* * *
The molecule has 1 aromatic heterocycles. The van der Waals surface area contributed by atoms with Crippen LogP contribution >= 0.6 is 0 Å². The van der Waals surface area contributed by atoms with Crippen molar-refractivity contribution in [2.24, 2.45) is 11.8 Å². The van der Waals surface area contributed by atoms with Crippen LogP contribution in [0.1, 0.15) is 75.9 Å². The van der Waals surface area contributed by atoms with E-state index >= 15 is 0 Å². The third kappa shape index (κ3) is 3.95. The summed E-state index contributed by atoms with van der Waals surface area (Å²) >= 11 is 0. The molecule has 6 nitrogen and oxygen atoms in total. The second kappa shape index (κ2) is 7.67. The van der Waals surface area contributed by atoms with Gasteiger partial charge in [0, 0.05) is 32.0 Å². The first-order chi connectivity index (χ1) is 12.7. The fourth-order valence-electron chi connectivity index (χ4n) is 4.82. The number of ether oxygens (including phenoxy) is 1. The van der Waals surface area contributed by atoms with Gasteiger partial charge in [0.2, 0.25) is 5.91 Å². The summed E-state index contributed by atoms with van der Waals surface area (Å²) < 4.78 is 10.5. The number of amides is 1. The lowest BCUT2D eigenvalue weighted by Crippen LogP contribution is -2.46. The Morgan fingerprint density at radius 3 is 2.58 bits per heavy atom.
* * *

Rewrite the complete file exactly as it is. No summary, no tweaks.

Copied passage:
The molecule has 1 aromatic heterocycles. The van der Waals surface area contributed by atoms with Crippen LogP contribution >= 0.6 is 0 Å². The van der Waals surface area contributed by atoms with Crippen molar-refractivity contribution in [2.24, 2.45) is 11.8 Å². The van der Waals surface area contributed by atoms with Crippen LogP contribution in [0.1, 0.15) is 75.9 Å². The van der Waals surface area contributed by atoms with E-state index >= 15 is 0 Å². The third kappa shape index (κ3) is 3.95. The summed E-state index contributed by atoms with van der Waals surface area (Å²) >= 11 is 0. The molecule has 6 nitrogen and oxygen atoms in total. The second kappa shape index (κ2) is 7.67. The van der Waals surface area contributed by atoms with Gasteiger partial charge in [0, 0.05) is 32.0 Å². The first-order chi connectivity index (χ1) is 12.7. The fourth-order valence-electron chi connectivity index (χ4n) is 4.82. The number of ether oxygens (including phenoxy) is 1. The van der Waals surface area contributed by atoms with Gasteiger partial charge in [0.2, 0.25) is 5.91 Å². The summed E-state index contributed by atoms with van der Waals surface area (Å²) < 4.78 is 10.5. The number of amides is 1. The lowest BCUT2D eigenvalue weighted by Crippen LogP contribution is -2.46. The Morgan fingerprint density at radius 3 is 2.58 bits per heavy atom.